HARLINGEN — She smiles as her fiancé presents her with a new car while jingle bells go ding-ding-ding.

Snow falls gently on a joyous family as they play in the front yard, the Christmas lights twinkling around their house. A group of children sing Christmas carols door to door, families gather joyously around a table covered with a warm turkey, stuffing and cranberry sauce. They engage in delightful conversation, catching up on the nieces, the nephews, the grandchildren. Everybody’s happy.

It’s all bliss and happiness, but there’s just one thing missing.

It’s not always that way, at least not the way television presents the occasion. The holiday blues can sink its teeth into people, and it’s often aggravated by what they see on television.

“There are a lot of stressors that are unique to the holiday season,” said Marisa Montes, program therapist for Valley Baptist Medical Center in Brownsville.

Montes recently gave a presentation titled, “Making it through the Holidays — Coping with Holiday Stress” to a group of health care professionals. Valley Baptist in both Brownsville and Harlingen offer mental health services through intensive outpatient programs.

Montes said some holiday stress and depression can be aggravated by what people perceive as the ideal of what Christmas should be.

“A lot of it has to do with unrealistic expectations that people have,” she said. “They see the happy family, the happy couple. Everyone gives each other a brand new car. They see this on TV and movies, everywhere.”

People see all these images of a perfect holiday and start comparing themselves to the bigger-than-life expectations.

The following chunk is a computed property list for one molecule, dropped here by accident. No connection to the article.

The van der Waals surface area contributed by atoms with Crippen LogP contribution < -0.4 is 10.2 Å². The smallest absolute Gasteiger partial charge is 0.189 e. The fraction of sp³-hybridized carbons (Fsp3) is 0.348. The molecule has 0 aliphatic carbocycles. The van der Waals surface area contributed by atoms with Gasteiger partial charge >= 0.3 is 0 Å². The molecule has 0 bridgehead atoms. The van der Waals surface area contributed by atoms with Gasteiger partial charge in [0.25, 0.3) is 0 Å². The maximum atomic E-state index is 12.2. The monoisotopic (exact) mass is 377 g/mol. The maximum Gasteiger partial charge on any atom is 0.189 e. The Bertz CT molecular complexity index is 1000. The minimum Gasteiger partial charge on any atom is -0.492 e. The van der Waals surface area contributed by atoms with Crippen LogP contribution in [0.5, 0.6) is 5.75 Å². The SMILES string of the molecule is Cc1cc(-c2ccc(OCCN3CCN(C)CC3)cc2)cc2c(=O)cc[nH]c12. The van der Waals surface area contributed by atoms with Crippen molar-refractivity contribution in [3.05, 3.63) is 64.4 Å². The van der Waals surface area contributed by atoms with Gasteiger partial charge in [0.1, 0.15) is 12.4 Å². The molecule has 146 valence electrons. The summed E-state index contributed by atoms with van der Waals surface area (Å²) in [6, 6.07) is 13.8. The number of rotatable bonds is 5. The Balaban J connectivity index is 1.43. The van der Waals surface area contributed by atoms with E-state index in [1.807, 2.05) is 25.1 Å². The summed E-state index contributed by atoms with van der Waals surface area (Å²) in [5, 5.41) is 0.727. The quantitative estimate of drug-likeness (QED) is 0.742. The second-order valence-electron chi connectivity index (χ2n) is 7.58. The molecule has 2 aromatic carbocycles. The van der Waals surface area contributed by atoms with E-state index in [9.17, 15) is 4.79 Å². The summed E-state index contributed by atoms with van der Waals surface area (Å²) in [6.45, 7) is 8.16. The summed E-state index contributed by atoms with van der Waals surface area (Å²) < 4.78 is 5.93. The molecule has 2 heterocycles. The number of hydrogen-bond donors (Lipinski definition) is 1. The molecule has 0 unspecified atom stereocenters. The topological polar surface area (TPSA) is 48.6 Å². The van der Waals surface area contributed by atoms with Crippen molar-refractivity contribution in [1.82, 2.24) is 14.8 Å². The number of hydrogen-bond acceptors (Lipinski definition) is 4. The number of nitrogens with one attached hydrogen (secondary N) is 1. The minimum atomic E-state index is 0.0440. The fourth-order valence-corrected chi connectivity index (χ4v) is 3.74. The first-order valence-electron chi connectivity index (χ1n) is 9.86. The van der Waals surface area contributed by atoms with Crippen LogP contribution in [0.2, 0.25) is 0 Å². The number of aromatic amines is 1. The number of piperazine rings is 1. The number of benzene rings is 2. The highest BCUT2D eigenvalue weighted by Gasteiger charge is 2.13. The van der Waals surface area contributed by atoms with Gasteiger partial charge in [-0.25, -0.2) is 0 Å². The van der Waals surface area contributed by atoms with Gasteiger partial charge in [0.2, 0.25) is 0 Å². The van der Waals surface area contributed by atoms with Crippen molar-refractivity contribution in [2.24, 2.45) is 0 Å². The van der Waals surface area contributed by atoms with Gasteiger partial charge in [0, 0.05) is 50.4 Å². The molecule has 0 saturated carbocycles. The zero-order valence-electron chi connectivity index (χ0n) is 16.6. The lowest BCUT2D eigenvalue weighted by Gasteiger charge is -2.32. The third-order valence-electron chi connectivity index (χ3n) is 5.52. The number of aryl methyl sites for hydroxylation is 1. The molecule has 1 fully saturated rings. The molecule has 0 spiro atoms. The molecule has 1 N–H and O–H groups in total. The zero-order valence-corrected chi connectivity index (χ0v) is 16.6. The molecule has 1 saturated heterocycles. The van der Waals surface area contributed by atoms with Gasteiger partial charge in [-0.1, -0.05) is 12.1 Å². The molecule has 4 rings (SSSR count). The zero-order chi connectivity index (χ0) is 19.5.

“They have this idea that, ‘Why is my life so different from what I see on TV?’ when really all of our lives are different from what we see on TV,” she said.

Other holiday stressors may include the sometimes maddening “to-do” list.

“You have a million things to do and only 24 hours a day and it never ends,” she said.

And what for? To prepare for a holiday that some friends and relatives may not be so excited to celebrate.

“A lot of times there’s stress in the family, unresolved trauma,” Montes said. “There might be issues with poor communication, alcohol and drug abuse.”

Holiday depression can set in deep for those having marital difficulties or financial problems. People who already struggle with mental health issues such as depression, anxiety or a mood disorder may find it especially difficult to handle the holidays. If they don’t have adequate social support to stave off their looming grief, the problem can become worse.

These issues can come together to create an avalanche of anxiety, fear, isolation and hopelessness. The sufferer may experience insomnia. They may sleep too much or not enough. They may have a low appetite or they may not eat at all. They can become forgetful and irritable as they descend into the dark hole of their own very private hell.

How to stay out of this cycle? There are ways.

The key is self care, Montes said.

“One thing we need to be aware of is focusing on our self care, tending to all the different aspects of our well-being,” she said. “That means emotionally, in our work setting, our mental health, in our social relationships, our bodies, our spirituality.”

People must prioritize their own needs while going about their business and commitments.

“If we’re not going to the doctor when we feel bad, if we’re not actually getting all of our physical needs met, then we need to step back and think this out,” she said.

She referred to a technique called mindfulness. People practicing mindfulness can stop and focus on their breath and other sensations, such as sounds, what they see and what they feel.

“Practicing mindfulness is a way of actually being present in the moment, acknowledging your thoughts, acknowledging your emotions,” she said. “It’s allowing yourself to be ‘here,’ wherever that is.”

Basically, take it easy over the holidays, and cut yourself some slack.